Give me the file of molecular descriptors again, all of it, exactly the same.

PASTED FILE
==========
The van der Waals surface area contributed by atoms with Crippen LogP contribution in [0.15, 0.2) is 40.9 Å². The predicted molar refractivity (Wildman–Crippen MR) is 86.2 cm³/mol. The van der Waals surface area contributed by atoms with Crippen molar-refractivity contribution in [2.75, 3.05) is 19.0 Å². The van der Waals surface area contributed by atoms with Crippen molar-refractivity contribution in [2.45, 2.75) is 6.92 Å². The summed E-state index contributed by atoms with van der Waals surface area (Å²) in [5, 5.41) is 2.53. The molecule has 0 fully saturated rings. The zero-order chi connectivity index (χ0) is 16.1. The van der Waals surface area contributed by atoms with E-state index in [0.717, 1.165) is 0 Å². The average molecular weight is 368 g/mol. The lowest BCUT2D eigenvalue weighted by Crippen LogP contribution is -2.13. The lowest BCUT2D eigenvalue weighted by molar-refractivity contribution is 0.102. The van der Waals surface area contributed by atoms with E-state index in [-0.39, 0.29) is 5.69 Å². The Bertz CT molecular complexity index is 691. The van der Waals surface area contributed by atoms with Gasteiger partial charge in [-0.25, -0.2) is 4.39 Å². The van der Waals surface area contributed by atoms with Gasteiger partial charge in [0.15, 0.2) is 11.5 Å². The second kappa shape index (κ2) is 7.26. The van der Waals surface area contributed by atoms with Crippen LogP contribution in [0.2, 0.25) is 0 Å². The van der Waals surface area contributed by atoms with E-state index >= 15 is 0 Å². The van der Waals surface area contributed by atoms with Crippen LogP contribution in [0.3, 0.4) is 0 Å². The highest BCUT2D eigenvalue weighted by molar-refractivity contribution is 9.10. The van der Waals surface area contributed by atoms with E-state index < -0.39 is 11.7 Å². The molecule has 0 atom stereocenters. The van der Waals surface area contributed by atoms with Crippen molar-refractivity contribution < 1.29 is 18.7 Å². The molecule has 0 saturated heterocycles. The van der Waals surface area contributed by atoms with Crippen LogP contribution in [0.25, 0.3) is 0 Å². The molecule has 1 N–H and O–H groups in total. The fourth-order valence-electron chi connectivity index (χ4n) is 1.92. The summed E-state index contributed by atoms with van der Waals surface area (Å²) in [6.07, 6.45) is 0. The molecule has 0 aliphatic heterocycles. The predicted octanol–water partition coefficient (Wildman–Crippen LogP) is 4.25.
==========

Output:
The van der Waals surface area contributed by atoms with Crippen LogP contribution in [0.15, 0.2) is 40.9 Å². The predicted molar refractivity (Wildman–Crippen MR) is 86.2 cm³/mol. The van der Waals surface area contributed by atoms with Crippen molar-refractivity contribution in [2.75, 3.05) is 19.0 Å². The van der Waals surface area contributed by atoms with Crippen molar-refractivity contribution in [2.45, 2.75) is 6.92 Å². The summed E-state index contributed by atoms with van der Waals surface area (Å²) in [5, 5.41) is 2.53. The molecule has 0 fully saturated rings. The zero-order chi connectivity index (χ0) is 16.1. The van der Waals surface area contributed by atoms with E-state index in [0.717, 1.165) is 0 Å². The average molecular weight is 368 g/mol. The lowest BCUT2D eigenvalue weighted by Crippen LogP contribution is -2.13. The lowest BCUT2D eigenvalue weighted by molar-refractivity contribution is 0.102. The van der Waals surface area contributed by atoms with E-state index in [-0.39, 0.29) is 5.69 Å². The Bertz CT molecular complexity index is 691. The van der Waals surface area contributed by atoms with Gasteiger partial charge in [-0.25, -0.2) is 4.39 Å². The van der Waals surface area contributed by atoms with Gasteiger partial charge in [0.15, 0.2) is 11.5 Å². The second kappa shape index (κ2) is 7.26. The van der Waals surface area contributed by atoms with Crippen LogP contribution in [0.2, 0.25) is 0 Å². The van der Waals surface area contributed by atoms with E-state index >= 15 is 0 Å². The van der Waals surface area contributed by atoms with Crippen LogP contribution in [0.3, 0.4) is 0 Å². The highest BCUT2D eigenvalue weighted by molar-refractivity contribution is 9.10. The van der Waals surface area contributed by atoms with E-state index < -0.39 is 11.7 Å². The molecule has 0 atom stereocenters. The van der Waals surface area contributed by atoms with Crippen molar-refractivity contribution < 1.29 is 18.7 Å². The molecule has 0 saturated heterocycles. The van der Waals surface area contributed by atoms with Crippen LogP contribution in [0.25, 0.3) is 0 Å². The molecule has 1 N–H and O–H groups in total. The fourth-order valence-electron chi connectivity index (χ4n) is 1.92. The summed E-state index contributed by atoms with van der Waals surface area (Å²) in [6.07, 6.45) is 0. The molecule has 0 aliphatic heterocycles. The predicted octanol–water partition coefficient (Wildman–Crippen LogP) is 4.25.